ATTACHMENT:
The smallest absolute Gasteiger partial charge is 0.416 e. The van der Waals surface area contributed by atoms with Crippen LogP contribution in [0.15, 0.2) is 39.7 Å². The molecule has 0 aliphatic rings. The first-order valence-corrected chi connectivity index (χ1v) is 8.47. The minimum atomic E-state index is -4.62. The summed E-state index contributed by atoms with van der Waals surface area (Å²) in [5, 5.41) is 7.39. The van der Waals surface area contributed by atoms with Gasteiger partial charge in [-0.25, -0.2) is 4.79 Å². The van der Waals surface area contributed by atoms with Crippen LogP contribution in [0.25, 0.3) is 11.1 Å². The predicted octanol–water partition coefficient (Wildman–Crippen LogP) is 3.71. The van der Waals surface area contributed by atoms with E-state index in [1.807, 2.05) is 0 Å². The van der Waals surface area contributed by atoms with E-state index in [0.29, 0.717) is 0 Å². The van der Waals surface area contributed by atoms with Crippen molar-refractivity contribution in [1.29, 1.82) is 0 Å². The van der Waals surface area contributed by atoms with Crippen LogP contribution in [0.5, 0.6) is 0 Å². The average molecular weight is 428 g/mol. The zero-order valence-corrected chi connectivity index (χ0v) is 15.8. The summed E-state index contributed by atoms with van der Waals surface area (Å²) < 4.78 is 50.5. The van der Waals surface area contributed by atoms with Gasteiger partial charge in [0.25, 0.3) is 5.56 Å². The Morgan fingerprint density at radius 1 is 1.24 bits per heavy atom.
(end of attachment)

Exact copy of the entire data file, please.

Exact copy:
The smallest absolute Gasteiger partial charge is 0.416 e. The van der Waals surface area contributed by atoms with Crippen LogP contribution in [0.15, 0.2) is 39.7 Å². The molecule has 0 aliphatic rings. The first-order valence-corrected chi connectivity index (χ1v) is 8.47. The minimum atomic E-state index is -4.62. The summed E-state index contributed by atoms with van der Waals surface area (Å²) in [5, 5.41) is 7.39. The van der Waals surface area contributed by atoms with Gasteiger partial charge in [-0.25, -0.2) is 4.79 Å². The van der Waals surface area contributed by atoms with Crippen LogP contribution in [0.25, 0.3) is 11.1 Å². The predicted octanol–water partition coefficient (Wildman–Crippen LogP) is 3.71. The van der Waals surface area contributed by atoms with E-state index in [1.807, 2.05) is 0 Å². The van der Waals surface area contributed by atoms with E-state index in [0.29, 0.717) is 0 Å². The van der Waals surface area contributed by atoms with Crippen molar-refractivity contribution in [1.29, 1.82) is 0 Å². The van der Waals surface area contributed by atoms with Crippen LogP contribution in [0.5, 0.6) is 0 Å². The average molecular weight is 428 g/mol. The zero-order valence-corrected chi connectivity index (χ0v) is 15.8. The summed E-state index contributed by atoms with van der Waals surface area (Å²) < 4.78 is 50.5. The van der Waals surface area contributed by atoms with Gasteiger partial charge in [0.25, 0.3) is 5.56 Å². The Morgan fingerprint density at radius 1 is 1.24 bits per heavy atom.